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Afghanistan is not a safe place for journalists

By Mirwais Jalalzai :: Afghan journo live and breathe their country’s dream of a bright future. But they also live under the shadow of its violent past.

In a country where the rule of law is weak and where violence speaks in maximum volumes, the reporting of uncomfortable truths is often met with painful and unchecked consequences.

In March this year, Sardar Ahmad, a famous broadcaster, died after being shot several times in the face and chest along side with his wife and two kids in a five star hotel In  capital Kabul.

The government was outraged by Sardar’s murder and promised a huge investigation to bring her killers to justice.

A few days before that incident, Anja photo journalist for AP was killed in southeastern Khost province.

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Kabul city was witness of another incident in March this year when two gunman open fire on a Swedish journalist in a busy neighborhood and kill him.

Afghanistan has not been a safe place for journalists last  year and this year  when violence against journalists continued to remain a major threat to media freedom, the South Asian Free Media Association (SAFMA) said in its last report.

Afghanistan’s warlords are so powerful, and the government’s mandate is so weak, that the administration is often forced to make them ministers, senators, generals or governors to secure their loyalty, or at least stall their plotting. Even then, their allegiance is only as deep as the income their status allows them to generate from bribes and illegal deals.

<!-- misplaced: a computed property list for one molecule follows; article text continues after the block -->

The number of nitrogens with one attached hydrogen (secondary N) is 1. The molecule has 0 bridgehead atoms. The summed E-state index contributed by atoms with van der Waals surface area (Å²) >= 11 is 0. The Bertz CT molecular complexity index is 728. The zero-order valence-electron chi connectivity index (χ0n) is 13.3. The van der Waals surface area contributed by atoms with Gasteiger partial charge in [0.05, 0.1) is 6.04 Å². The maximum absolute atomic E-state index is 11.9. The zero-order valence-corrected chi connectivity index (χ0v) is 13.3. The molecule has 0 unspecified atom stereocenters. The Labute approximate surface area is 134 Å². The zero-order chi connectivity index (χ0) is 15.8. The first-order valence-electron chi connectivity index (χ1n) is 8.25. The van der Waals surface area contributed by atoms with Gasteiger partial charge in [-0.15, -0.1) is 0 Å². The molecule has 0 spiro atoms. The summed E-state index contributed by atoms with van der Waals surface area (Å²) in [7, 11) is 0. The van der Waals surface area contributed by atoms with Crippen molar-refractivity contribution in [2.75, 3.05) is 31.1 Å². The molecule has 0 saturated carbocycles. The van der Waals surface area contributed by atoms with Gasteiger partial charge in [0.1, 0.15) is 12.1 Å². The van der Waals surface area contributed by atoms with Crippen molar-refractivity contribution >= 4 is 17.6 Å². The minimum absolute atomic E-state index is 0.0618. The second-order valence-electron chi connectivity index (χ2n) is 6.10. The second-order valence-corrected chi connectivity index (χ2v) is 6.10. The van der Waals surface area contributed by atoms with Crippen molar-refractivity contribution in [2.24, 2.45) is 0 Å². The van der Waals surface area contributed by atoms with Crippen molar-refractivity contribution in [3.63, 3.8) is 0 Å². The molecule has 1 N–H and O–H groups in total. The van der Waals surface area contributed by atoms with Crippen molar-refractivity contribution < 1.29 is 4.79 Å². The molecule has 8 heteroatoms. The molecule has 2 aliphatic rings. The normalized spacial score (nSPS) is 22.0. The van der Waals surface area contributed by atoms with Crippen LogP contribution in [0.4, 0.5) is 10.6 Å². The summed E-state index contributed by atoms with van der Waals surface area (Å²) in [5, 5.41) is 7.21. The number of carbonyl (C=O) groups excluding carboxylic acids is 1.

Out of 169 countries in the world press freedom index, which released by reporter with out borders, Afghanistan is put low  on the list .

The government and the Taliban have both been known to play the Islamic card to invoke support from religious conservatives.

Hamid Haidari a Kabul based journalist said,  he was abducted by a group of unknown gun men from dawn town Kabul a few days back, but he rescued himself by jumping out of the  abductors car in the city center.

With changed name (Mahmob) another journalist working in east wing of Afghanistan, Ningarhar  province told us in an interview that, I was beaten by a group of unknown gun men soon after i wrote a story about the involvement of a police commander in robbery.

He said: “I wrote a story about a tribal elder’s brother. He was a police commander, but he was arrested for armed robbery, kidnap and murder. The police didn’t think I would write it, but when I publish that  story a group of  5 armed men come to my house in the mid night and beaten me by AK-47 and  knifes .

More recently, a delegation of 3 journalist  was held overnight at a police compound in south of Afghanistan after covering a story about the wrong doings of governmental forces during presidential election in southern Kandahar province.

But the government says the free press is flourishing. Afghan information and culture ministry   official says, 12  years ago we did not have a single free newspaper. Today we have around 34TV stations, more then 140 radio stations and more than 3000 written publications.”

But Zia Bumia, president of the Committee to Protect Afghan Journalists, said that attacks on the media had increased dramatically this year.

He  calls on the Afghan government  to address the issue of violence against the media by bringing perpetrators of past crimes to justice. Also, the media owners as well as journalists themselves will have to fight impunity as a fight of the people.

Afghanistan, despite having moved up 22 places to 128 on the Reporters Without Borders Press Freedom Index, 2014, saw a sharp increase in violence and threats against journalists by local officials, police and the Taliban.

South Asia has not been a safe place for journalists in the year 2013 as well, when violence against journalists continued to remain a major threat to media freedom, the South Asian Free Media Association (SAFMA) said in its last report.

During that  year, 22 journalists were killed, including three in Afghanistan.

Pakistan again was the country with the largest number of journalists (10) killed in connection with their work, followed by India with 8, Afghanistan 3 and Bangladesh 1.

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